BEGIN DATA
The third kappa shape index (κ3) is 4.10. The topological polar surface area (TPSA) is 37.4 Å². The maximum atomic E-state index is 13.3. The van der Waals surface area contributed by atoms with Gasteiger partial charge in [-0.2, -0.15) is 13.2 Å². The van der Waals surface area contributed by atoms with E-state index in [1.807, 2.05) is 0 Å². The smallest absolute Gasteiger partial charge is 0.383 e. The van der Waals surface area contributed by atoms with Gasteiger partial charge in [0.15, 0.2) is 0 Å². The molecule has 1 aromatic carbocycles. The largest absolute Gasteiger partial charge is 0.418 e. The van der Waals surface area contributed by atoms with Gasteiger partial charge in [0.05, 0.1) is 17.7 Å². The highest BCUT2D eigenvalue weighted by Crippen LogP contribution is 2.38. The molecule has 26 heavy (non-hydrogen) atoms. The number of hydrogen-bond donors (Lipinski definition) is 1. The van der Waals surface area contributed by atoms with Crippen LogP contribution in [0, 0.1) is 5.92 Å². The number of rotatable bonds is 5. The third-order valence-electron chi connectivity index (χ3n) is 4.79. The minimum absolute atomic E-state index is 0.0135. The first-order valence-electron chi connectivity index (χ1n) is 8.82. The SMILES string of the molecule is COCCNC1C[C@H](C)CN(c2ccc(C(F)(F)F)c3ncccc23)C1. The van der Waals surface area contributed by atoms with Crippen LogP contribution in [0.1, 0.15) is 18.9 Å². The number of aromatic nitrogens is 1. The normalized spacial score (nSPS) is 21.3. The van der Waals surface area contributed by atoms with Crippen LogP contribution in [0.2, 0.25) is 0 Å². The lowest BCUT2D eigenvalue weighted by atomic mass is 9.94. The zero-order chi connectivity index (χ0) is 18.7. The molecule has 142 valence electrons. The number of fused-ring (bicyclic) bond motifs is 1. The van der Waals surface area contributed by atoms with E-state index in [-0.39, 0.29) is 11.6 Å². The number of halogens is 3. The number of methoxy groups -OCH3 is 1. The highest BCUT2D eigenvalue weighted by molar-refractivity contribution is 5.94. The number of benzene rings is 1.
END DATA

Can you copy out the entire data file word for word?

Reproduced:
The third kappa shape index (κ3) is 4.10. The topological polar surface area (TPSA) is 37.4 Å². The maximum atomic E-state index is 13.3. The van der Waals surface area contributed by atoms with Gasteiger partial charge in [-0.2, -0.15) is 13.2 Å². The van der Waals surface area contributed by atoms with E-state index in [1.807, 2.05) is 0 Å². The smallest absolute Gasteiger partial charge is 0.383 e. The van der Waals surface area contributed by atoms with Gasteiger partial charge in [0.15, 0.2) is 0 Å². The molecule has 1 aromatic carbocycles. The largest absolute Gasteiger partial charge is 0.418 e. The van der Waals surface area contributed by atoms with Gasteiger partial charge in [0.05, 0.1) is 17.7 Å². The highest BCUT2D eigenvalue weighted by Crippen LogP contribution is 2.38. The molecule has 26 heavy (non-hydrogen) atoms. The number of hydrogen-bond donors (Lipinski definition) is 1. The van der Waals surface area contributed by atoms with Crippen LogP contribution in [0, 0.1) is 5.92 Å². The number of rotatable bonds is 5. The third-order valence-electron chi connectivity index (χ3n) is 4.79. The minimum absolute atomic E-state index is 0.0135. The first-order valence-electron chi connectivity index (χ1n) is 8.82. The SMILES string of the molecule is COCCNC1C[C@H](C)CN(c2ccc(C(F)(F)F)c3ncccc23)C1. The van der Waals surface area contributed by atoms with Crippen LogP contribution in [0.1, 0.15) is 18.9 Å². The number of aromatic nitrogens is 1. The normalized spacial score (nSPS) is 21.3. The van der Waals surface area contributed by atoms with Crippen LogP contribution in [0.2, 0.25) is 0 Å². The lowest BCUT2D eigenvalue weighted by atomic mass is 9.94. The zero-order chi connectivity index (χ0) is 18.7. The molecule has 142 valence electrons. The number of fused-ring (bicyclic) bond motifs is 1. The van der Waals surface area contributed by atoms with E-state index in [-0.39, 0.29) is 11.6 Å². The number of halogens is 3. The number of methoxy groups -OCH3 is 1. The highest BCUT2D eigenvalue weighted by molar-refractivity contribution is 5.94. The number of benzene rings is 1.